By Steven G. Traylor
TODAY’S times have changed; or have they really?
The world, and especially eastern Europe, is familiar with the famous photograph of the Soviet leader Leonid Brezhnev kissing Communist East German President and ally Erich Honecker. In 1979, Brezhnev visited East Germany on the anniversary of the founding of the Communist nation, for some normal political and trade talks. Along the way, love blossomed.
During the signing of a ten-year agreement of mutual support for “machinery and chemical equipment” to be supply to the Soviet Union, East Germany would receive “nuclear equipment” in return – the deal was cut between the two Commie powers. And like all successful business conclusions, vodka toasts and good cheer were exchanged between all ‘making the deal’.
Apparently, a simple contract is not enough in order to show support for each other – way back then. A file photo of a loving embrace between the two eventually became a mural that found its way onto the Berlin Wall that separated East from West Germany – depicting that important historical moment. The mural was only on the West Berlin side of the divide, however. East Germany was not interested in humour, back in those days.
In former eastern bloc and now EU and NATO member Lithuania, a street graffiti artist was commissioned in the capital Vilnius depicting Donald Trump passionately locking lips with Russian President Vladimir Putin that went viral on social media, showing a Trump and Putin love fest – like back in 1979. Business and love cannot be far away for Mr. Trump if he fails to win the necessary votes in November, which could be a message of things to come for the self-proclaimed multi-billionaire. Or more important, a reminder of the past that could be part of the future.
“It seems we have a new Cold War, and America may have a (possible) president who seeks friendship with Russia,” Dominykas Ceckauskas, who commissioned the giant mural on the outside wall of his burger restaurant, told AFP.
“We see many similarities between these two ‘heroes’ (Putin and Trump). They both have huge egos, and it’s amusing to see they are getting along well,” Dominykas said.
While relations between Washington and Moscow have been strained in recent years, Trump has befriended Putin, calling him “a powerful leader”. Putin in turn has hailed the “tremendous” Trump as “talented without any doubt.” Russian polls show Trump ‘’very well liked’’ by the Russian people, as a strong leader for the US. Putin’s approval ratings are above 85 percent.
For Lithuania and some eastern European nations – once behind the Iron Curtain, there are growing concerns about the criticism of NATO by the presumptive Republican presidential nominee. The western alliance is regarded as a key security guarantee, especially in the small Baltic States once under Moscow’s iron fist of Communist domination.
Today, the three Baltic states of Lithuania, Latvia, and Estonia are protected as members of NATO, despite the fact that each EU county today has an ethnic population of over 30 percent Russians.
Trump is on record for telling NATO, “hey need to pay more” in order to meet the potential US Republican nominees’ policy of increased revenue from NATO member states; as the US is the largest financial contributor to the North American Treaty Organisation.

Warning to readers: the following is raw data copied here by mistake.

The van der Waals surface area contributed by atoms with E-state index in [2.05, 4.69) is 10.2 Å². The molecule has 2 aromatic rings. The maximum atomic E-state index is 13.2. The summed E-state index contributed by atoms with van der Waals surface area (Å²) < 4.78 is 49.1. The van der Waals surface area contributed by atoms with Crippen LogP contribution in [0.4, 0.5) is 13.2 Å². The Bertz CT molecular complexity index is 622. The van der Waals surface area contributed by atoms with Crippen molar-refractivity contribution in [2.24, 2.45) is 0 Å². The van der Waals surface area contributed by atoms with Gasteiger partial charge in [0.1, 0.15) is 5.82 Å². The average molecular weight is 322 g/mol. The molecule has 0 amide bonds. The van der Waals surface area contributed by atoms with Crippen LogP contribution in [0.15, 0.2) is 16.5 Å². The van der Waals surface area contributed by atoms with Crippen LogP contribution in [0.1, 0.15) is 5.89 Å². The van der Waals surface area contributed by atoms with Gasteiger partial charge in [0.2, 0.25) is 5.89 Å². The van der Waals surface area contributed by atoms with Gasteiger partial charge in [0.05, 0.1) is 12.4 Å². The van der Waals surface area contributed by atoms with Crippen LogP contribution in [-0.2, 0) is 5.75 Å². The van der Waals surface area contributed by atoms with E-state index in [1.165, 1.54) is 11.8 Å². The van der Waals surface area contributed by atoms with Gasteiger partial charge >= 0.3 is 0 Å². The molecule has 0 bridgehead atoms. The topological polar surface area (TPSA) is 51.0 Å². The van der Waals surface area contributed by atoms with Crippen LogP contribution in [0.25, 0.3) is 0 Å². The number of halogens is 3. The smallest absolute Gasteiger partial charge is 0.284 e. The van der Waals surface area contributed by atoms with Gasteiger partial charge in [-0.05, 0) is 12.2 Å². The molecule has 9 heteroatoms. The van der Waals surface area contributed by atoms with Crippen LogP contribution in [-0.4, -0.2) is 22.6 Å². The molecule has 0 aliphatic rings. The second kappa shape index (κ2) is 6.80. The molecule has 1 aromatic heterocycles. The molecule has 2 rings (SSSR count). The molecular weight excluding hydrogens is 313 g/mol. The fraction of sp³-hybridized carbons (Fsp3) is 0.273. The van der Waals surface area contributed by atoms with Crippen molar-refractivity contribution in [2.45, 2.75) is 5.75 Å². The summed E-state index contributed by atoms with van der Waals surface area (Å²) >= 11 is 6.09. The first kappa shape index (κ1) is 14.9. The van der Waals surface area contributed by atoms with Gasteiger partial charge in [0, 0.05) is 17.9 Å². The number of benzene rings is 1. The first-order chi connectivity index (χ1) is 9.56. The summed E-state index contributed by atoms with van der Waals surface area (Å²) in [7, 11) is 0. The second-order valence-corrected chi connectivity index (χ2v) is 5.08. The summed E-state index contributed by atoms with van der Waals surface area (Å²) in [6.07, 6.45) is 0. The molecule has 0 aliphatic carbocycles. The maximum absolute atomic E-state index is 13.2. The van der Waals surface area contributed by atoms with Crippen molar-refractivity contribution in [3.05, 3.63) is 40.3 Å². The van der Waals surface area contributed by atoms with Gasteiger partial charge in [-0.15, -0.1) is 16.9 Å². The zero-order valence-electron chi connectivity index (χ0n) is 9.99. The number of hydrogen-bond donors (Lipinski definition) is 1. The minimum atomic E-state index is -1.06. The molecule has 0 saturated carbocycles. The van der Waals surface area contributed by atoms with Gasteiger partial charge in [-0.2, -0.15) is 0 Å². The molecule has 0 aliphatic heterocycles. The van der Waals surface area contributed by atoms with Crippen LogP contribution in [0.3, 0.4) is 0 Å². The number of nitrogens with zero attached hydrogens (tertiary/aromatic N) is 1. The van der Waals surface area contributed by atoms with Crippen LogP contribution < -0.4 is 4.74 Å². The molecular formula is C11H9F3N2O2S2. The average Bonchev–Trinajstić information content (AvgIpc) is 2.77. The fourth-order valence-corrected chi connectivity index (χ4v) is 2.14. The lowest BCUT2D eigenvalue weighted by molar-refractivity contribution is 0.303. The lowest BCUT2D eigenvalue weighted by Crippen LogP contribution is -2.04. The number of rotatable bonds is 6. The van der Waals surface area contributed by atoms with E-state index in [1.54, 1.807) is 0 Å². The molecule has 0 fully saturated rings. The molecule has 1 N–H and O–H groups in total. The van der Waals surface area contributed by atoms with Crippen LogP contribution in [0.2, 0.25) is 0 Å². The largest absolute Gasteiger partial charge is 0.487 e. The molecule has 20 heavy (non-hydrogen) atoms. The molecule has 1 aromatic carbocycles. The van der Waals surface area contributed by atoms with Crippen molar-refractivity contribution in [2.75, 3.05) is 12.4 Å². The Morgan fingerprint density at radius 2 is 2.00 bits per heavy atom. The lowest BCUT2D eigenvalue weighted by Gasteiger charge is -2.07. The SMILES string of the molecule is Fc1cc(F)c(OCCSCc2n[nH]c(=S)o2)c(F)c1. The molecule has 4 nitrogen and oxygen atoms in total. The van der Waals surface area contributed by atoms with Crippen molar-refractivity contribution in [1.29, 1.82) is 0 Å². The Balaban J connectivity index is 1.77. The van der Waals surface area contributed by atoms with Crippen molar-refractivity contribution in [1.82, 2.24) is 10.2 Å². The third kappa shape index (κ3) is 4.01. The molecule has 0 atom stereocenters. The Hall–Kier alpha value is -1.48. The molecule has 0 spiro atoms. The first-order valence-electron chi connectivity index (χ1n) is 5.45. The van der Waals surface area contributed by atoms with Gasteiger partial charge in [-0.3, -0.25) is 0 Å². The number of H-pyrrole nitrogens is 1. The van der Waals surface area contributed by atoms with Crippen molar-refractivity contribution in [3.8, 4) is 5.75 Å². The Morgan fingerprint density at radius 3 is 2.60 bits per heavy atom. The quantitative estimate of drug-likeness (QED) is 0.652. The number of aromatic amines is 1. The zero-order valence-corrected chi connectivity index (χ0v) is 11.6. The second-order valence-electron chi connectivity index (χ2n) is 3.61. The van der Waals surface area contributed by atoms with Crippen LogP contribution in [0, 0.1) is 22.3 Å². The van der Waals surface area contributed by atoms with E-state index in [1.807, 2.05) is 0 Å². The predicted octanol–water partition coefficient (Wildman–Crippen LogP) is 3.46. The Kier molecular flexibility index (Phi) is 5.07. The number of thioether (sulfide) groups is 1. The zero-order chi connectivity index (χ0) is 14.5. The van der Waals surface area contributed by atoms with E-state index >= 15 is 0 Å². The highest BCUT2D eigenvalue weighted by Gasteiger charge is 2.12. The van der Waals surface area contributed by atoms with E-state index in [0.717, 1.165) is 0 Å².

Putin has always been fearful of losing his “sphere of influence” especially countries boarding Russia – the Baltic States – and has called over the years for a breakup of the western security alliance. Revolution and bloody skirmishes have taken place in Ukraine, Georgia, Moldova, and most recently Armenia, where Russian influence is still a daily topic of discussion among the locals – EU and western world leaders too.
Putin has also said, “the breakup of the Soviet Union was the greatest geopolitical catastrophe of the 20th century”, himself, a former East Germany spy – who speaks fluent German – and in Russian political power first as Prime Minister and currently President since 31 December, 1999. Putin’s current term last until 2018.
In the meantime, the die is being cast, as to whom some of the international friends and foes are of potential Republican candidate Donald Trump. US elections are now only six months away.
Prime Minister David Cameron has been quoted as saying about the American businessman turned politician, he is “divisive, stupid and wrong” in Trump’s criticism of banning Muslims from entering the United States. In turn, Trump has said that he might not have a “very good relationship” with Cameron after the prime minister described Trump’s proposal (now just “a suggestion” says Trump) to ban Muslims.
The US presidential hopeful also took a jab at the new London mayor, Sadiq Khan, for comments he made after being elected and warned: “I will remember those statements.” He challenged Khan to “take an IQ test” after the mayor called him “ignorant”.
He – Trump, famous for his book “The Art of the Deal” – will have to put all that he thinks he knows into his presidential run if he expects to be the next leader of the United States.
In the meantime, many see Trump’s presidential efforts simply an extension of his egotistical self-promotion – much to the determent of the US political process, on both sides of the political divide.
If not elected POTUS, many business opportunities could await ‘The Donald’ in Russia, but probably not Ukraine, a foe of Russia – especially following the Euro songfest outcome this past week and a political revolution in 2013, plus Russia’s annexation of the Crimea – don’t forget.
21st century creativity has been reincarnated in Lithuania, and for the world to see – the future will be part of the past.
Steven Traylor is a political contributor